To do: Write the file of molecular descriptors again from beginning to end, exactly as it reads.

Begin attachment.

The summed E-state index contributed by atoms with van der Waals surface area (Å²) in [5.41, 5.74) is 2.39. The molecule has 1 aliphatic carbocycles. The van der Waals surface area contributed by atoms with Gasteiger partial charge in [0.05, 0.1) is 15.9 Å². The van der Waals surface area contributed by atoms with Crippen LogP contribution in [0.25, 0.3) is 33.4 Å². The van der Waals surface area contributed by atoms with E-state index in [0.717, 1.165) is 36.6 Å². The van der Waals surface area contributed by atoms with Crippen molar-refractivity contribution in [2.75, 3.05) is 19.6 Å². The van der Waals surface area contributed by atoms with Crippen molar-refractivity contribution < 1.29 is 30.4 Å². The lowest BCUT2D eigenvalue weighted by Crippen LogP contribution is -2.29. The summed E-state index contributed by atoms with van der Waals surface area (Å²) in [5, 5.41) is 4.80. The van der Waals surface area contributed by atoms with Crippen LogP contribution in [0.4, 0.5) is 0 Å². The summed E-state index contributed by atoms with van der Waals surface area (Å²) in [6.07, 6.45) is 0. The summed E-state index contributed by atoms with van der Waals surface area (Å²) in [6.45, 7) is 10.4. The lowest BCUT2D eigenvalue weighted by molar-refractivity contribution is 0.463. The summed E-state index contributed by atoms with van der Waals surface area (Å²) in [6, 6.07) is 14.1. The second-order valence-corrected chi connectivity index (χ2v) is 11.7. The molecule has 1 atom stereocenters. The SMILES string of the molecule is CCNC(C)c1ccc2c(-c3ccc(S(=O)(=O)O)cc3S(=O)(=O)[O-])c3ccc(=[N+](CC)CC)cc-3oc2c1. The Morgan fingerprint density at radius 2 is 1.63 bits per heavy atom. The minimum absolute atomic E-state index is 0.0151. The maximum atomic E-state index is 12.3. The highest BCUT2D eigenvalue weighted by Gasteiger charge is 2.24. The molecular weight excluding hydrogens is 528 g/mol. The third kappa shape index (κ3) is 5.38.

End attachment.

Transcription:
The summed E-state index contributed by atoms with van der Waals surface area (Å²) in [5.41, 5.74) is 2.39. The molecule has 1 aliphatic carbocycles. The van der Waals surface area contributed by atoms with Gasteiger partial charge in [0.05, 0.1) is 15.9 Å². The van der Waals surface area contributed by atoms with Crippen LogP contribution in [0.25, 0.3) is 33.4 Å². The van der Waals surface area contributed by atoms with E-state index in [0.717, 1.165) is 36.6 Å². The van der Waals surface area contributed by atoms with Crippen molar-refractivity contribution in [2.75, 3.05) is 19.6 Å². The van der Waals surface area contributed by atoms with Crippen molar-refractivity contribution < 1.29 is 30.4 Å². The lowest BCUT2D eigenvalue weighted by Crippen LogP contribution is -2.29. The summed E-state index contributed by atoms with van der Waals surface area (Å²) in [5, 5.41) is 4.80. The van der Waals surface area contributed by atoms with Crippen LogP contribution in [0.4, 0.5) is 0 Å². The summed E-state index contributed by atoms with van der Waals surface area (Å²) in [6.07, 6.45) is 0. The summed E-state index contributed by atoms with van der Waals surface area (Å²) in [6.45, 7) is 10.4. The lowest BCUT2D eigenvalue weighted by molar-refractivity contribution is 0.463. The summed E-state index contributed by atoms with van der Waals surface area (Å²) in [6, 6.07) is 14.1. The second-order valence-corrected chi connectivity index (χ2v) is 11.7. The molecule has 1 atom stereocenters. The SMILES string of the molecule is CCNC(C)c1ccc2c(-c3ccc(S(=O)(=O)O)cc3S(=O)(=O)[O-])c3ccc(=[N+](CC)CC)cc-3oc2c1. The Morgan fingerprint density at radius 2 is 1.63 bits per heavy atom. The minimum absolute atomic E-state index is 0.0151. The maximum atomic E-state index is 12.3. The highest BCUT2D eigenvalue weighted by Gasteiger charge is 2.24. The molecular weight excluding hydrogens is 528 g/mol. The third kappa shape index (κ3) is 5.38.